Inspired by the vibrant bouquet I gathered for $1 a stem, I popped into my nearest grocery store on the way home to grab some bright veggies for dinner. Ratatouille, (while is also one of my favorite animated movies), is a traditional French Provençal stewed vegetable dish that can be enjoyed in the spring or summer. I’ve had a mandoline in the back of my pantry, and thought this was the perfect opportunity to put it to use. The sharp blade created consistency and cut down the slicing time - I prepared my eggplant, zucchini, yellow squash and red peppers in record time.
I then fanned the assorted circles around a seasoned baking dish and popped it in the oven. I enjoyed the dish on my patio alongside lemony herb coated haddock, a crusty baguette and crisp glass of Sauvignon Blanc.
Ratatouille Spiral

1/2 cEVOO
1 c tomato puree
1 medium yellow onion, chopped
2 garlic cloves, chopped
1 t dried oregano
1/4 t red pepper flakes
1 medium eggplant
1 medium zucchini
1 medium yellow squash
2 red bell peppers
5 sprigs fresh thyme, leaves removed
Salt and pepper throughout

Preheat oven to 375 degrees Fahrenheit.

Pour 1/4 cup of EVOO into a circular or oval baking dish. Add the tomato puree, onion, garlic, 1/2 t oregano, red pepper flakes, salt and pepper and stir with a wooden spoon to combine. Trim the ends off the eggplant, zucchini and yellow squash. Trim the ends off the red pepper and remove the core, leaving the sides as is in a ring.

With a mandoline, (or sharp knife) cut the eggplant, zucchini, yellow squash and red pepper into 1/16-inch slices. Set aside.  Fan the slices of prepared vegetables onto the tomato-covered baking dish starting from the outer edge and moving in, alternating and overlapping the veggies as you go. Have fun - this does not have to be perfect!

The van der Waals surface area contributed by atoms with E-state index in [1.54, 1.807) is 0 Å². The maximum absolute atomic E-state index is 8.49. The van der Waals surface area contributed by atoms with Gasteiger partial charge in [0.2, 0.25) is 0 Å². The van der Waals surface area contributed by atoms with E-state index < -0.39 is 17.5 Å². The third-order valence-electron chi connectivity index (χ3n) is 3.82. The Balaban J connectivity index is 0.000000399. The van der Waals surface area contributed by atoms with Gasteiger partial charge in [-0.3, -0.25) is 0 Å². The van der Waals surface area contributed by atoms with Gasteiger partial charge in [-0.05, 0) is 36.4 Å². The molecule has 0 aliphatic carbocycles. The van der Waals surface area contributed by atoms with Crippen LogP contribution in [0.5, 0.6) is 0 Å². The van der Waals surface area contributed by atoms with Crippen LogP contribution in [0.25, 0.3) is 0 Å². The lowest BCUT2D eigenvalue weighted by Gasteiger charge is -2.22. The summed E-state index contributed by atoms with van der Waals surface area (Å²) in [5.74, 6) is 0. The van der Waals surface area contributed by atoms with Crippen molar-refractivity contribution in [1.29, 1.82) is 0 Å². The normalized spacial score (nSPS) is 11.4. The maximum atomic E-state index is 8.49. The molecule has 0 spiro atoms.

Drizzle 1/4 cup of EVOO evenly over the vegetables and season liberally with lots of salt and pepper. Sprinkle the fresh thyme leaves and remaining dried oregano on top.
Bake for approximately 45-50 minutes, until the veggies are tender, the sauce is bubbling up the sides, and the baking dish rim is bronzing slightly.

‘Tis the start of the season to celebrate fresh produce and color!

Choco Chip Cookie Skillet

Posted on: Saturday, May 7, 2016

Our Mom is the queen of improvisation, especially when it comes to entertaining. Whether she throws together an impromptu tray of smoked salmon on toasts, whips up a platter of lightly breaded chicken with pantry staples, or tops mini bowls of vanilla ice cream with a drizzle of caramel and sprinkling of sea salt, the focus is always on bringing people together over food and fun. 

We had this trend in mind when brainstorming dessert ideas for a Mother’s Day gathering. Instead of taking the time to individually form and bake pan after pan of cookies - why not pour the dough into a skillet and go from there? We added a couple special touches to a basic recipe, and the result was a gigantic, warm and melty chocolate chip cookie. We set the warm skillet on the table straight from the oven, and let everyone grab a spoon and delve in. The interactive method added even more fun to the moment!